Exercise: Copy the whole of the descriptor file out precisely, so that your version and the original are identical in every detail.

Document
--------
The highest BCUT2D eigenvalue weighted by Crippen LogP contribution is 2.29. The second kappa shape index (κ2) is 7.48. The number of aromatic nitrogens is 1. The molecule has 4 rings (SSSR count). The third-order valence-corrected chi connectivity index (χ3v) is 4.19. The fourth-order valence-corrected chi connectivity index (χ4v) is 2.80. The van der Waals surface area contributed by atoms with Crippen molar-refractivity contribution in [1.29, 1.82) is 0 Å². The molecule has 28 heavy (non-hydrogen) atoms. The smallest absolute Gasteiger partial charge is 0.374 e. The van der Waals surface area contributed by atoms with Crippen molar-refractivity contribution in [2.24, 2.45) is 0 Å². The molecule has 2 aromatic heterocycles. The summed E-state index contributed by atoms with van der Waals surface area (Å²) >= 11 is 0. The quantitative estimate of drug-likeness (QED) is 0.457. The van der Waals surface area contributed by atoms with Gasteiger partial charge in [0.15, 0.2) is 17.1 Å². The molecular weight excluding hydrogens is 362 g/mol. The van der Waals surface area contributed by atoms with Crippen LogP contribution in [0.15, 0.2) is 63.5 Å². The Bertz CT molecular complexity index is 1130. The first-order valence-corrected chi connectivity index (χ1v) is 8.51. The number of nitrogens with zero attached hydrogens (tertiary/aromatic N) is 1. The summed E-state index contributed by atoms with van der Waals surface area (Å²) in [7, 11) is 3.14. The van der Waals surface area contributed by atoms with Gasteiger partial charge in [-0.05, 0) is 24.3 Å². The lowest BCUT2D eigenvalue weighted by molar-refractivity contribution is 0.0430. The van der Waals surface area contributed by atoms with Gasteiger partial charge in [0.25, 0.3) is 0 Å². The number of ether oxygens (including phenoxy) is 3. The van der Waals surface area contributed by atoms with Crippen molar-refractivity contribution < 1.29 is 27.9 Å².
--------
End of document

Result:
The highest BCUT2D eigenvalue weighted by Crippen LogP contribution is 2.29. The second kappa shape index (κ2) is 7.48. The number of aromatic nitrogens is 1. The molecule has 4 rings (SSSR count). The third-order valence-corrected chi connectivity index (χ3v) is 4.19. The fourth-order valence-corrected chi connectivity index (χ4v) is 2.80. The van der Waals surface area contributed by atoms with Crippen molar-refractivity contribution in [1.29, 1.82) is 0 Å². The molecule has 28 heavy (non-hydrogen) atoms. The smallest absolute Gasteiger partial charge is 0.374 e. The van der Waals surface area contributed by atoms with Crippen molar-refractivity contribution in [2.24, 2.45) is 0 Å². The molecule has 2 aromatic heterocycles. The summed E-state index contributed by atoms with van der Waals surface area (Å²) >= 11 is 0. The quantitative estimate of drug-likeness (QED) is 0.457. The van der Waals surface area contributed by atoms with Gasteiger partial charge in [0.15, 0.2) is 17.1 Å². The molecular weight excluding hydrogens is 362 g/mol. The van der Waals surface area contributed by atoms with Crippen LogP contribution in [0.15, 0.2) is 63.5 Å². The Bertz CT molecular complexity index is 1130. The first-order valence-corrected chi connectivity index (χ1v) is 8.51. The number of nitrogens with zero attached hydrogens (tertiary/aromatic N) is 1. The summed E-state index contributed by atoms with van der Waals surface area (Å²) in [7, 11) is 3.14. The van der Waals surface area contributed by atoms with Gasteiger partial charge in [-0.05, 0) is 24.3 Å². The lowest BCUT2D eigenvalue weighted by molar-refractivity contribution is 0.0430. The van der Waals surface area contributed by atoms with Gasteiger partial charge in [0.25, 0.3) is 0 Å². The number of ether oxygens (including phenoxy) is 3. The van der Waals surface area contributed by atoms with Crippen molar-refractivity contribution < 1.29 is 27.9 Å².